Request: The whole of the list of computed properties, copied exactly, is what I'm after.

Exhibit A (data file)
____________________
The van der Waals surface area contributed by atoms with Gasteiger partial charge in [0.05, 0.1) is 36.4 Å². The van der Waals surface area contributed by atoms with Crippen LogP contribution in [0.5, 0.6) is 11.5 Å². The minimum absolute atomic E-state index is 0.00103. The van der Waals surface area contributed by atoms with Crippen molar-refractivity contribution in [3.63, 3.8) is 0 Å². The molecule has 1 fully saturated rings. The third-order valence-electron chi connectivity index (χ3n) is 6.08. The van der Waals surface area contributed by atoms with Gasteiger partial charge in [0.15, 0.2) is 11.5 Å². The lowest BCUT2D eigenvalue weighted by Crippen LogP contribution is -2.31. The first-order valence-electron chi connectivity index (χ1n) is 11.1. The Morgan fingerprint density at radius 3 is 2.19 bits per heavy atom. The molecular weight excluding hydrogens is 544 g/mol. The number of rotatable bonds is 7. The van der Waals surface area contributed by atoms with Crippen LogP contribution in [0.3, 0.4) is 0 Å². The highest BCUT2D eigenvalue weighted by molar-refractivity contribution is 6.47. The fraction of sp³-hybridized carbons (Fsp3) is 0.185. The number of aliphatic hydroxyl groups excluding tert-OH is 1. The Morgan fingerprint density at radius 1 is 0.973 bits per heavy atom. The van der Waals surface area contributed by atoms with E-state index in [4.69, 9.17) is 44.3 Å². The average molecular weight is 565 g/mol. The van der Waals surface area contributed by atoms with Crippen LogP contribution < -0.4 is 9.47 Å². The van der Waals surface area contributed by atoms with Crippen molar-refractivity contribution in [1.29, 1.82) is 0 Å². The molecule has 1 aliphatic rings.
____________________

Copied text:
The van der Waals surface area contributed by atoms with Gasteiger partial charge in [0.05, 0.1) is 36.4 Å². The van der Waals surface area contributed by atoms with Crippen LogP contribution in [0.5, 0.6) is 11.5 Å². The minimum absolute atomic E-state index is 0.00103. The van der Waals surface area contributed by atoms with Crippen molar-refractivity contribution in [3.63, 3.8) is 0 Å². The molecule has 1 fully saturated rings. The third-order valence-electron chi connectivity index (χ3n) is 6.08. The van der Waals surface area contributed by atoms with Gasteiger partial charge in [0.15, 0.2) is 11.5 Å². The lowest BCUT2D eigenvalue weighted by Crippen LogP contribution is -2.31. The first-order valence-electron chi connectivity index (χ1n) is 11.1. The Morgan fingerprint density at radius 3 is 2.19 bits per heavy atom. The molecular weight excluding hydrogens is 544 g/mol. The number of rotatable bonds is 7. The van der Waals surface area contributed by atoms with Crippen LogP contribution in [0.3, 0.4) is 0 Å². The highest BCUT2D eigenvalue weighted by molar-refractivity contribution is 6.47. The fraction of sp³-hybridized carbons (Fsp3) is 0.185. The number of aliphatic hydroxyl groups excluding tert-OH is 1. The Morgan fingerprint density at radius 1 is 0.973 bits per heavy atom. The van der Waals surface area contributed by atoms with E-state index in [4.69, 9.17) is 44.3 Å². The average molecular weight is 565 g/mol. The van der Waals surface area contributed by atoms with Crippen LogP contribution < -0.4 is 9.47 Å². The van der Waals surface area contributed by atoms with Crippen molar-refractivity contribution in [1.29, 1.82) is 0 Å². The molecule has 1 aliphatic rings.